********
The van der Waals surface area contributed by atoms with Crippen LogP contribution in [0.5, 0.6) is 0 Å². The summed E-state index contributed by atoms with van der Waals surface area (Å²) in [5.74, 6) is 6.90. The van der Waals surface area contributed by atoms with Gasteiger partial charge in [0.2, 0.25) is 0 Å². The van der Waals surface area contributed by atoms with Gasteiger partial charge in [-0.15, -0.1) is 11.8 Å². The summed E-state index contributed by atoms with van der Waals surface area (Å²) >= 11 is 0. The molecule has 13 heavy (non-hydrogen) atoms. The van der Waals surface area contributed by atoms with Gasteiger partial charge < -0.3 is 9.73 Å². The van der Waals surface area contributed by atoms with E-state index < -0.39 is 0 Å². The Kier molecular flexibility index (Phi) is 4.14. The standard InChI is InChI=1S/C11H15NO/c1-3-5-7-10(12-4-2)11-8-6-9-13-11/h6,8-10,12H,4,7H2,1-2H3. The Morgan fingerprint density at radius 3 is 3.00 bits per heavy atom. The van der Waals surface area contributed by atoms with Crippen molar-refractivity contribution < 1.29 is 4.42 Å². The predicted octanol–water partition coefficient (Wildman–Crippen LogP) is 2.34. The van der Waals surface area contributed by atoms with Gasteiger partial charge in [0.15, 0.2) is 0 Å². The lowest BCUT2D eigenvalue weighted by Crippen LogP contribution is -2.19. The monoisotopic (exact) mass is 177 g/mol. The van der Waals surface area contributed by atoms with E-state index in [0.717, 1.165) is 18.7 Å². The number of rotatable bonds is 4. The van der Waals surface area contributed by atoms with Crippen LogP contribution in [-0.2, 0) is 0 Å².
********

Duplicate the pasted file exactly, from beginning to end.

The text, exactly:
The van der Waals surface area contributed by atoms with Crippen LogP contribution in [0.5, 0.6) is 0 Å². The summed E-state index contributed by atoms with van der Waals surface area (Å²) in [5.74, 6) is 6.90. The van der Waals surface area contributed by atoms with Gasteiger partial charge in [0.2, 0.25) is 0 Å². The van der Waals surface area contributed by atoms with Gasteiger partial charge in [-0.15, -0.1) is 11.8 Å². The summed E-state index contributed by atoms with van der Waals surface area (Å²) >= 11 is 0. The molecule has 13 heavy (non-hydrogen) atoms. The van der Waals surface area contributed by atoms with Gasteiger partial charge < -0.3 is 9.73 Å². The van der Waals surface area contributed by atoms with E-state index < -0.39 is 0 Å². The Kier molecular flexibility index (Phi) is 4.14. The standard InChI is InChI=1S/C11H15NO/c1-3-5-7-10(12-4-2)11-8-6-9-13-11/h6,8-10,12H,4,7H2,1-2H3. The Morgan fingerprint density at radius 3 is 3.00 bits per heavy atom. The van der Waals surface area contributed by atoms with Crippen molar-refractivity contribution < 1.29 is 4.42 Å². The predicted octanol–water partition coefficient (Wildman–Crippen LogP) is 2.34. The van der Waals surface area contributed by atoms with Gasteiger partial charge in [0.15, 0.2) is 0 Å². The lowest BCUT2D eigenvalue weighted by Crippen LogP contribution is -2.19. The monoisotopic (exact) mass is 177 g/mol. The van der Waals surface area contributed by atoms with E-state index in [0.717, 1.165) is 18.7 Å². The number of rotatable bonds is 4. The van der Waals surface area contributed by atoms with Crippen LogP contribution in [-0.2, 0) is 0 Å².